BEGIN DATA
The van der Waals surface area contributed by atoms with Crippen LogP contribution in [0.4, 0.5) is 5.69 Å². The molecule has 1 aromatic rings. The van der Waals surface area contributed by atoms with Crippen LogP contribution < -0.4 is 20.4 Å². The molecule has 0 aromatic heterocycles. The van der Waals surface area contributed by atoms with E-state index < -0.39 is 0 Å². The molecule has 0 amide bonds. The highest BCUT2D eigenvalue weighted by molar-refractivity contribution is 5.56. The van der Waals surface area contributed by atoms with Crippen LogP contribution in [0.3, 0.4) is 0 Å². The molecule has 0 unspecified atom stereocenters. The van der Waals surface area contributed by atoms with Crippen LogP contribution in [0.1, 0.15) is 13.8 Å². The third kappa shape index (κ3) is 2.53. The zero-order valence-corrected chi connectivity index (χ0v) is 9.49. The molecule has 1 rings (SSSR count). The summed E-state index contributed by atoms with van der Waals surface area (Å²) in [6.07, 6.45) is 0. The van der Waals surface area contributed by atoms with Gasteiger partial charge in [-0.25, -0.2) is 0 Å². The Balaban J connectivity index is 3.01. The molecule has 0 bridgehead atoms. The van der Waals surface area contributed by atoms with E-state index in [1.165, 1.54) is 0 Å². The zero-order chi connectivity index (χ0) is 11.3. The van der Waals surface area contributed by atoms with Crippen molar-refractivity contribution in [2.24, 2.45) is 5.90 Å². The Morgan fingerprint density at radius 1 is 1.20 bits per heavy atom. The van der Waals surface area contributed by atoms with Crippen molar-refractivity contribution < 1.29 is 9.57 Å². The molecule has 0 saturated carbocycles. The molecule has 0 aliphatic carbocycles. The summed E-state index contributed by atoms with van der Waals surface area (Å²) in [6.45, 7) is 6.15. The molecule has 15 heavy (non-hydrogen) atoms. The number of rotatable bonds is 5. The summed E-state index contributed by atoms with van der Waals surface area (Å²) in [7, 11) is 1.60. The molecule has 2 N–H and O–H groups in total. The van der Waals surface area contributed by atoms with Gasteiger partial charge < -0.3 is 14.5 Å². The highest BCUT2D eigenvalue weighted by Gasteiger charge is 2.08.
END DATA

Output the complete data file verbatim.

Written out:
The van der Waals surface area contributed by atoms with Crippen LogP contribution in [0.4, 0.5) is 5.69 Å². The molecule has 1 aromatic rings. The van der Waals surface area contributed by atoms with Crippen LogP contribution < -0.4 is 20.4 Å². The molecule has 0 aromatic heterocycles. The van der Waals surface area contributed by atoms with E-state index < -0.39 is 0 Å². The molecule has 0 amide bonds. The highest BCUT2D eigenvalue weighted by molar-refractivity contribution is 5.56. The van der Waals surface area contributed by atoms with Crippen LogP contribution in [0.3, 0.4) is 0 Å². The molecule has 0 unspecified atom stereocenters. The van der Waals surface area contributed by atoms with Crippen LogP contribution in [0.1, 0.15) is 13.8 Å². The third kappa shape index (κ3) is 2.53. The zero-order valence-corrected chi connectivity index (χ0v) is 9.49. The molecule has 1 rings (SSSR count). The summed E-state index contributed by atoms with van der Waals surface area (Å²) in [6.07, 6.45) is 0. The van der Waals surface area contributed by atoms with Gasteiger partial charge in [-0.25, -0.2) is 0 Å². The Balaban J connectivity index is 3.01. The molecule has 0 bridgehead atoms. The van der Waals surface area contributed by atoms with E-state index in [1.165, 1.54) is 0 Å². The zero-order chi connectivity index (χ0) is 11.3. The van der Waals surface area contributed by atoms with Crippen molar-refractivity contribution in [2.24, 2.45) is 5.90 Å². The Morgan fingerprint density at radius 1 is 1.20 bits per heavy atom. The van der Waals surface area contributed by atoms with Crippen molar-refractivity contribution < 1.29 is 9.57 Å². The molecule has 0 saturated carbocycles. The molecule has 0 aliphatic carbocycles. The summed E-state index contributed by atoms with van der Waals surface area (Å²) in [6.45, 7) is 6.15. The molecule has 15 heavy (non-hydrogen) atoms. The number of rotatable bonds is 5. The summed E-state index contributed by atoms with van der Waals surface area (Å²) in [7, 11) is 1.60. The molecule has 2 N–H and O–H groups in total. The van der Waals surface area contributed by atoms with Gasteiger partial charge < -0.3 is 14.5 Å². The highest BCUT2D eigenvalue weighted by Gasteiger charge is 2.08.